Environmental critics say the proposal has such strong backing because the beneficiaries, such as Samson, are politically connected. “It’s not the jobs, it’s the power,” says Jeff Tittel, director of the New Jersey Sierra Club. Tittel also speculates that Christie, seeking support from anti-environment conservatives in the Republican presidential primary, is trying to bolster his pro–fossil fuel bona fides. “The governor had been pro-wind until he went national,” says Tittel. “This [project] is in the middle of an area that was set aside for big wind farms. Cheap gas power will kill offshore wind.” The Christie administration did not respond to a request for comment.
Environmentalists and neighbors would like to see the B.L. England plant shut down. Ironically, climate change, caused by the burning of fossil fuels, makes its shoreline location especially precarious. “The power plant is in an area that floods with storm surges,” notes Tittel.
And the plant is a blight on the shore. “It’s a big ugly smokestack in a scenic area, Ocean City, which is a tourist hub,” Tittel says. If you decommissioned the plant, Tittel argues, you could create more jobs with development of condos, hotels, and restaurants in the area. (Although any development in a future flood plain could be risky, power plants are especially vulnerable to a storm surge, as all of Lower Manhattan learned when it lost power for days after a transformer station on the East River got hit during Superstorm Sandy.)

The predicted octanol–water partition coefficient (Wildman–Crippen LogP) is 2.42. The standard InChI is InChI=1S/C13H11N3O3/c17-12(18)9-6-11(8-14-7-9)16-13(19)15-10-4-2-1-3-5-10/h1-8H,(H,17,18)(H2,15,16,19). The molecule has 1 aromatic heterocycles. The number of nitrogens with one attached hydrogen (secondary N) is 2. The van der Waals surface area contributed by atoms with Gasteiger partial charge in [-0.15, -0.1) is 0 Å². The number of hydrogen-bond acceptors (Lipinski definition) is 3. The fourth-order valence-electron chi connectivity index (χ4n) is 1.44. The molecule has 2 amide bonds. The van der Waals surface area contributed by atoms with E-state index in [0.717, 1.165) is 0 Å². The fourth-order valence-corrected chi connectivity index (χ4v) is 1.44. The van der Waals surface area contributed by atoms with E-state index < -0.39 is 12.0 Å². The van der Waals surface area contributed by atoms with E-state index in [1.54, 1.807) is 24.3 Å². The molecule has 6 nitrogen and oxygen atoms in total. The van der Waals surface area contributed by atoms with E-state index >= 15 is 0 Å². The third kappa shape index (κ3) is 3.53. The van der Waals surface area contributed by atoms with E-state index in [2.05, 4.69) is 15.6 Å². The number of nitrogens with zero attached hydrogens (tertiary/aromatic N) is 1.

Unfortunately, New Jersey politicians are notorious for making these types of decisions on the basis of cronyism rather than empiricism. Christie’s latest heavy-handed tactic was to veto 5 percent raises for the Pinelands Commission staffers.
Returns of $15:1 and more job creation than offshore oil & gas development are among the economic benefits of coastal ecosystem restoration projects, according to a study of projects on three U.S. coasts by the Center for American Progress and Oxfam America.
The post Coastal Ecosystem Restoration Yields Remarkable Returns appeared first on Triple Pundit: People, Planet, Profit.
Join Nick Aster for a live chat with Justin Bakule, Executive Director of the Shared Value Initiative, on Wednesday, April 16th.
The post Video Interview: Justin Bakule; Exec. Director, Shared Value Initiative appeared first on Triple Pundit: People, Planet, Profit.
Women are making leaps and bounds in the business world and are being honored for their social impact, innovation, and contributions to the workforce. Here are three examples of businesses that are honoring their female employees for all that they do.
The post Women in the Workforce: How Businesses Honor Them in 2014 appeared first on Triple Pundit: People, Planet, Profit.
A personal interview with Eric Weinheimer after the “State Of The Art on Employment Social Enterprises” session at the Social Enterprise Alliance Summit 2014 in Nashville, Tenn.
The EPA’s recently released inventory shows that greenhouse gas emissions in the U.S. decreased by 3.4 percent from 2011 to 2012.